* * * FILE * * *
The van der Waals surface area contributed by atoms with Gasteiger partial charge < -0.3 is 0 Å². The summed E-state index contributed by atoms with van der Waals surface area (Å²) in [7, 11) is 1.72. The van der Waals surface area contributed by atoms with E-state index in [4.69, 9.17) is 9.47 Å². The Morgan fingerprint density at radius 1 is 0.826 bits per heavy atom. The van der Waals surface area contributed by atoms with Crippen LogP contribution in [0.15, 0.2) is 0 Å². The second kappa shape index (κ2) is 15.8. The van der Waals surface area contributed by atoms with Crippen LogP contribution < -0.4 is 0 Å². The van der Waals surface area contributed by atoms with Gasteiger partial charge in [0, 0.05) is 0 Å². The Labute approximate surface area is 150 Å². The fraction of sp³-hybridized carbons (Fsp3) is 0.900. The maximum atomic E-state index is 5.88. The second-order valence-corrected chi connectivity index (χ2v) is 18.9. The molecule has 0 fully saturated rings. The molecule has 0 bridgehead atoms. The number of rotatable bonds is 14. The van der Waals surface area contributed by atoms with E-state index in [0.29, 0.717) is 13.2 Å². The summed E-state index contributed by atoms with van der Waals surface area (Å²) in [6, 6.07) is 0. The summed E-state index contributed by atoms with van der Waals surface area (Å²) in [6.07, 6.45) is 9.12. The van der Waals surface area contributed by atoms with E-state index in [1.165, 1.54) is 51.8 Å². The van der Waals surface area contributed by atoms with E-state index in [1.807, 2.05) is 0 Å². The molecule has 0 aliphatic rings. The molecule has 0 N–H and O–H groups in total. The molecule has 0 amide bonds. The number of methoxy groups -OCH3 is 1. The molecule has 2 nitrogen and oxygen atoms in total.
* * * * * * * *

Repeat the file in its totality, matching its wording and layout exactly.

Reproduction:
The van der Waals surface area contributed by atoms with Gasteiger partial charge < -0.3 is 0 Å². The summed E-state index contributed by atoms with van der Waals surface area (Å²) in [7, 11) is 1.72. The van der Waals surface area contributed by atoms with E-state index in [4.69, 9.17) is 9.47 Å². The Morgan fingerprint density at radius 1 is 0.826 bits per heavy atom. The van der Waals surface area contributed by atoms with Crippen LogP contribution in [0.15, 0.2) is 0 Å². The second kappa shape index (κ2) is 15.8. The van der Waals surface area contributed by atoms with Crippen LogP contribution < -0.4 is 0 Å². The van der Waals surface area contributed by atoms with Gasteiger partial charge in [0, 0.05) is 0 Å². The Labute approximate surface area is 150 Å². The fraction of sp³-hybridized carbons (Fsp3) is 0.900. The maximum atomic E-state index is 5.88. The second-order valence-corrected chi connectivity index (χ2v) is 18.9. The molecule has 0 fully saturated rings. The molecule has 0 bridgehead atoms. The number of rotatable bonds is 14. The van der Waals surface area contributed by atoms with E-state index in [0.29, 0.717) is 13.2 Å². The summed E-state index contributed by atoms with van der Waals surface area (Å²) in [6, 6.07) is 0. The summed E-state index contributed by atoms with van der Waals surface area (Å²) in [6.07, 6.45) is 9.12. The van der Waals surface area contributed by atoms with E-state index in [1.165, 1.54) is 51.8 Å². The van der Waals surface area contributed by atoms with E-state index in [1.807, 2.05) is 0 Å². The molecule has 0 aliphatic rings. The molecule has 0 N–H and O–H groups in total. The molecule has 0 amide bonds. The number of methoxy groups -OCH3 is 1. The molecule has 2 nitrogen and oxygen atoms in total.